25 doctors weighed in:
As a christian, if i'm diagnosed with cancer and choose not to seek treatment is that suicide?
25 doctors weighed in

Dr. Donald Hazlett
Psychiatry
12 doctors agree
In brief: We are given choices
One of the most important choices is what we do with our lives.
Unfortunately most folks do not think about it until it is right in front of them. At that point there may not have been much thought put into it and at times we have no choice at all. To make the choice we need faith, family , friends and if medical, our physician.Trust your sources and you will make a right moral and ethical choice.

In brief: We are given choices
One of the most important choices is what we do with our lives.
Unfortunately most folks do not think about it until it is right in front of them. At that point there may not have been much thought put into it and at times we have no choice at all. To make the choice we need faith, family , friends and if medical, our physician.Trust your sources and you will make a right moral and ethical choice.
Dr. Donald Hazlett
Dr. Donald Hazlett
Thank
2 comments
Dr. Ed Friedlander
Thank you, Dr. Hazlett, for this extremely simple yet utterly profound, and correct answer.
Dr. Robert Kwok
Agreed, and it is not suicide to decline treatment for a disease, regardless of one's religion.
Dr. Helmy Guirgis
Internal Medicine - Hematology & Oncology
4 doctors agree
In brief: It is not suicide
Gos is very democratic.
It is your choice. Life is a gift from the lord. As christian, have you prayed about your decision ? Is the cancer early, is it curable curable?

In brief: It is not suicide
Gos is very democratic.
It is your choice. Life is a gift from the lord. As christian, have you prayed about your decision ? Is the cancer early, is it curable curable?
Dr. Helmy Guirgis
Dr. Helmy Guirgis
Thank
Dr. Mark Fisher
Neurology
3 doctors agree
In brief: I don't know, but...
In Jewish law, the Talmud forbids all acts that might hasten death.
However, Rabbi Moshe Isserles (Krakow, Poland, 16th cent.) in his commentary on the authoritative 16th-century Jewish law code the Shulhan Arukh, wrote, "If there is anything that causes a hindrance to the departure of the soul…it is permissible to remove [it] because there is no act involved, only removal of the impediment.”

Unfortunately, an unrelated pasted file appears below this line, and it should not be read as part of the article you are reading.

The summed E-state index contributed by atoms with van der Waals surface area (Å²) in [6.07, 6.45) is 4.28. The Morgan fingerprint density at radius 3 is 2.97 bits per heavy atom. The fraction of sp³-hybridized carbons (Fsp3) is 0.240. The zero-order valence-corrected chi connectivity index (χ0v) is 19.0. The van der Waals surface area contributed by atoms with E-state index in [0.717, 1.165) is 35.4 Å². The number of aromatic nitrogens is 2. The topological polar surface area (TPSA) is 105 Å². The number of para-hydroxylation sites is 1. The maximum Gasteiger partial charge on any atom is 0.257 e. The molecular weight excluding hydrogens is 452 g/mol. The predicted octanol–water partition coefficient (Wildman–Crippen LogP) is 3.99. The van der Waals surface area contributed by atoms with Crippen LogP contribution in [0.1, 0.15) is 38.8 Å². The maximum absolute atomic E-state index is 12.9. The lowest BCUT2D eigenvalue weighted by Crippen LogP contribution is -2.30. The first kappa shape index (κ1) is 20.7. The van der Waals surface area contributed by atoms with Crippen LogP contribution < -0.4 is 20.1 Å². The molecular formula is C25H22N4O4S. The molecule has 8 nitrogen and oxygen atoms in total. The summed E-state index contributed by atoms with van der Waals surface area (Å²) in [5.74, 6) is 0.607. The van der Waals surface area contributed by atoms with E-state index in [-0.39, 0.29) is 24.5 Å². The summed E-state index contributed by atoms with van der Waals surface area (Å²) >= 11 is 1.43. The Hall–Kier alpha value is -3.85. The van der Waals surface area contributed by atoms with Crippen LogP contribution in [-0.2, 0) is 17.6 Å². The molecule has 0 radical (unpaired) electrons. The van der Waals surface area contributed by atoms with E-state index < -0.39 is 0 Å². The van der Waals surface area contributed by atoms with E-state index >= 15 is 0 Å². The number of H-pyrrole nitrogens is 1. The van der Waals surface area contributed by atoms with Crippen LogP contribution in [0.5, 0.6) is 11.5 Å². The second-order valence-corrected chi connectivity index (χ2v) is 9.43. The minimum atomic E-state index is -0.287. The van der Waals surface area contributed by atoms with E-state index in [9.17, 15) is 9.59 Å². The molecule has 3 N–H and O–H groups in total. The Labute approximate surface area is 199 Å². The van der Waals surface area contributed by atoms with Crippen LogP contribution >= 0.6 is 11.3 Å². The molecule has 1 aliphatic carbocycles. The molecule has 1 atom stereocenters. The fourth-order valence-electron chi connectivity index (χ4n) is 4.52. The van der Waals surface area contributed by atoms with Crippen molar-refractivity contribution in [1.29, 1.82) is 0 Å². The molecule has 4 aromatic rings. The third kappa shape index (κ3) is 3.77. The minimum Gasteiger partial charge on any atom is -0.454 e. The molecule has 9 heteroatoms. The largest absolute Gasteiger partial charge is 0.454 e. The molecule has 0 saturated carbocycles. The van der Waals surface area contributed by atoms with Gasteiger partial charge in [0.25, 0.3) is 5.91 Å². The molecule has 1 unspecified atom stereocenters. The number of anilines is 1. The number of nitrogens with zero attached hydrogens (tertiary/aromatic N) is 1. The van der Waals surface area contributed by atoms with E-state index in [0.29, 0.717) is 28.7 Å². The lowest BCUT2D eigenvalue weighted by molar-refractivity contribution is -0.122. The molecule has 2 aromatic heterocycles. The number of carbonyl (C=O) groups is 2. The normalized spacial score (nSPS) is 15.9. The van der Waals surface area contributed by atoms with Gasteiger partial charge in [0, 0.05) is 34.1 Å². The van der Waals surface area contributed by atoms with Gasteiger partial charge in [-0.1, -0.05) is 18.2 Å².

In brief: I don't know, but...
In Jewish law, the Talmud forbids all acts that might hasten death.
However, Rabbi Moshe Isserles (Krakow, Poland, 16th cent.) in his commentary on the authoritative 16th-century Jewish law code the Shulhan Arukh, wrote, "If there is anything that causes a hindrance to the departure of the soul…it is permissible to remove [it] because there is no act involved, only removal of the impediment.”
Dr. Mark Fisher
Dr. Mark Fisher
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Dr. Barry Rosen
Surgery
3 doctors agree
In brief: Ask clergy.
As a physician, i feel very strongly that this goes beyond our areas of expertise.
The best that we can offer is information regarding risks vs. Benefits and probability of cure. It is a patient's fundamental right to have final say-so regarding accepting treatment.

In brief: Ask clergy.
As a physician, i feel very strongly that this goes beyond our areas of expertise.
The best that we can offer is information regarding risks vs. Benefits and probability of cure. It is a patient's fundamental right to have final say-so regarding accepting treatment.
Dr. Barry Rosen
Dr. Barry Rosen
Thank
2 comments
Dr. Patrick Melder
As a Christian who happens to be a surgeon and I having had to inform patients that they have cancer: doing nothing is always an option (regardless of your faith). No matter your faith, if you have a diagnosis of cancer, a large support network is how you enter decisions like this. And yes, seeking the support and opinion of your pastor is crucial.
Dr. Donald Hazlett
We all have choices in life, not the least of which is life itself. Unfortunately the choice to live or die, the ultimate choice, is given little attention on a day to day basis and is often beyond our choosing. If it's a true choice face it with deep consideration. It is not only your right but it is your responsibility. Family can help and your physician can help to make the right decision.